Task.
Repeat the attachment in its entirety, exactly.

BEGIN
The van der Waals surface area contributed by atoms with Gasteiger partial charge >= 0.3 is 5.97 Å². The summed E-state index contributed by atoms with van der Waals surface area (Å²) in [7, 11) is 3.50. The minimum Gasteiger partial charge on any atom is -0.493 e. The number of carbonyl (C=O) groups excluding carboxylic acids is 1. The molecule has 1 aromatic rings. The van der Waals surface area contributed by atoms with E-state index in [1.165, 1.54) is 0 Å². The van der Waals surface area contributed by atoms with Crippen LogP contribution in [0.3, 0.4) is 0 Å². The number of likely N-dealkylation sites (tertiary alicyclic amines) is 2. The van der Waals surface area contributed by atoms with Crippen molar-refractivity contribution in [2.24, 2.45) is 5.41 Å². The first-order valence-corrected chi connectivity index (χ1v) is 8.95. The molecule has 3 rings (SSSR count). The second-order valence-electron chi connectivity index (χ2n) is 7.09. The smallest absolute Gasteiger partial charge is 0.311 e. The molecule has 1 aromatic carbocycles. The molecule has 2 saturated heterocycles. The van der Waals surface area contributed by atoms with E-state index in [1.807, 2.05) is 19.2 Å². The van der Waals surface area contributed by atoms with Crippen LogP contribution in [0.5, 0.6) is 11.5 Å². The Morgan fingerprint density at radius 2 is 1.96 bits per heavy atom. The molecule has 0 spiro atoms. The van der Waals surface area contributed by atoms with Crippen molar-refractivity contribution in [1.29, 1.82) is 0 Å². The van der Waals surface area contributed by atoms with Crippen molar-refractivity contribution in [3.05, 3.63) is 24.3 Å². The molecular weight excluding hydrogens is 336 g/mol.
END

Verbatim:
The van der Waals surface area contributed by atoms with Gasteiger partial charge >= 0.3 is 5.97 Å². The summed E-state index contributed by atoms with van der Waals surface area (Å²) in [7, 11) is 3.50. The minimum Gasteiger partial charge on any atom is -0.493 e. The number of carbonyl (C=O) groups excluding carboxylic acids is 1. The molecule has 1 aromatic rings. The van der Waals surface area contributed by atoms with E-state index in [1.165, 1.54) is 0 Å². The van der Waals surface area contributed by atoms with Crippen LogP contribution in [0.3, 0.4) is 0 Å². The number of likely N-dealkylation sites (tertiary alicyclic amines) is 2. The van der Waals surface area contributed by atoms with Crippen molar-refractivity contribution in [2.24, 2.45) is 5.41 Å². The first-order valence-corrected chi connectivity index (χ1v) is 8.95. The molecule has 3 rings (SSSR count). The second-order valence-electron chi connectivity index (χ2n) is 7.09. The smallest absolute Gasteiger partial charge is 0.311 e. The molecule has 1 aromatic carbocycles. The molecule has 2 saturated heterocycles. The van der Waals surface area contributed by atoms with E-state index in [1.807, 2.05) is 19.2 Å². The van der Waals surface area contributed by atoms with Crippen LogP contribution in [0.5, 0.6) is 11.5 Å². The Morgan fingerprint density at radius 2 is 1.96 bits per heavy atom. The molecule has 0 spiro atoms. The van der Waals surface area contributed by atoms with Crippen molar-refractivity contribution in [1.29, 1.82) is 0 Å². The van der Waals surface area contributed by atoms with Crippen molar-refractivity contribution in [3.05, 3.63) is 24.3 Å². The molecular weight excluding hydrogens is 336 g/mol.